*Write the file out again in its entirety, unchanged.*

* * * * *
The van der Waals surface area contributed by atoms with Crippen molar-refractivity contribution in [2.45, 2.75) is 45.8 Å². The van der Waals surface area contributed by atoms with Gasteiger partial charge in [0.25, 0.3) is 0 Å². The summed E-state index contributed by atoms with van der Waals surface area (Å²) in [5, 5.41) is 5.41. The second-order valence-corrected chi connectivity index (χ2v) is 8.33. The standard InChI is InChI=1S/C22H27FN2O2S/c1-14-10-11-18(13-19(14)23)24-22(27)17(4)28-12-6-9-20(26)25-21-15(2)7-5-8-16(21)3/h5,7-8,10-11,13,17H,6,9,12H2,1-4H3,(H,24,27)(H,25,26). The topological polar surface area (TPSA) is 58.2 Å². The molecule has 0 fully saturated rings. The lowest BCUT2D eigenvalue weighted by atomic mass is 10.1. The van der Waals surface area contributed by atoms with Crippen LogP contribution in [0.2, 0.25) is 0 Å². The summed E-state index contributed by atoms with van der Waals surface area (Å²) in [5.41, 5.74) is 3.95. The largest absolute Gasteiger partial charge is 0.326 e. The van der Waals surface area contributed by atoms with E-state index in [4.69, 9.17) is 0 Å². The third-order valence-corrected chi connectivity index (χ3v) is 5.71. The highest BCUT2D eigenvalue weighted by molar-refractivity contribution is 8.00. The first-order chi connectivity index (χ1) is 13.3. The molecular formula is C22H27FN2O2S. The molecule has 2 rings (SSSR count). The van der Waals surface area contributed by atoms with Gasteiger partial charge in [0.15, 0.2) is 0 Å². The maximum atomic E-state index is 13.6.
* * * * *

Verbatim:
The van der Waals surface area contributed by atoms with Crippen molar-refractivity contribution in [2.45, 2.75) is 45.8 Å². The van der Waals surface area contributed by atoms with Gasteiger partial charge in [0.25, 0.3) is 0 Å². The summed E-state index contributed by atoms with van der Waals surface area (Å²) in [5, 5.41) is 5.41. The second-order valence-corrected chi connectivity index (χ2v) is 8.33. The standard InChI is InChI=1S/C22H27FN2O2S/c1-14-10-11-18(13-19(14)23)24-22(27)17(4)28-12-6-9-20(26)25-21-15(2)7-5-8-16(21)3/h5,7-8,10-11,13,17H,6,9,12H2,1-4H3,(H,24,27)(H,25,26). The topological polar surface area (TPSA) is 58.2 Å². The molecule has 0 fully saturated rings. The lowest BCUT2D eigenvalue weighted by atomic mass is 10.1. The van der Waals surface area contributed by atoms with Crippen LogP contribution in [0.2, 0.25) is 0 Å². The summed E-state index contributed by atoms with van der Waals surface area (Å²) in [5.41, 5.74) is 3.95. The largest absolute Gasteiger partial charge is 0.326 e. The van der Waals surface area contributed by atoms with E-state index in [4.69, 9.17) is 0 Å². The third-order valence-corrected chi connectivity index (χ3v) is 5.71. The highest BCUT2D eigenvalue weighted by molar-refractivity contribution is 8.00. The first-order chi connectivity index (χ1) is 13.3. The molecular formula is C22H27FN2O2S. The molecule has 2 rings (SSSR count). The van der Waals surface area contributed by atoms with Gasteiger partial charge in [0.15, 0.2) is 0 Å². The maximum atomic E-state index is 13.6.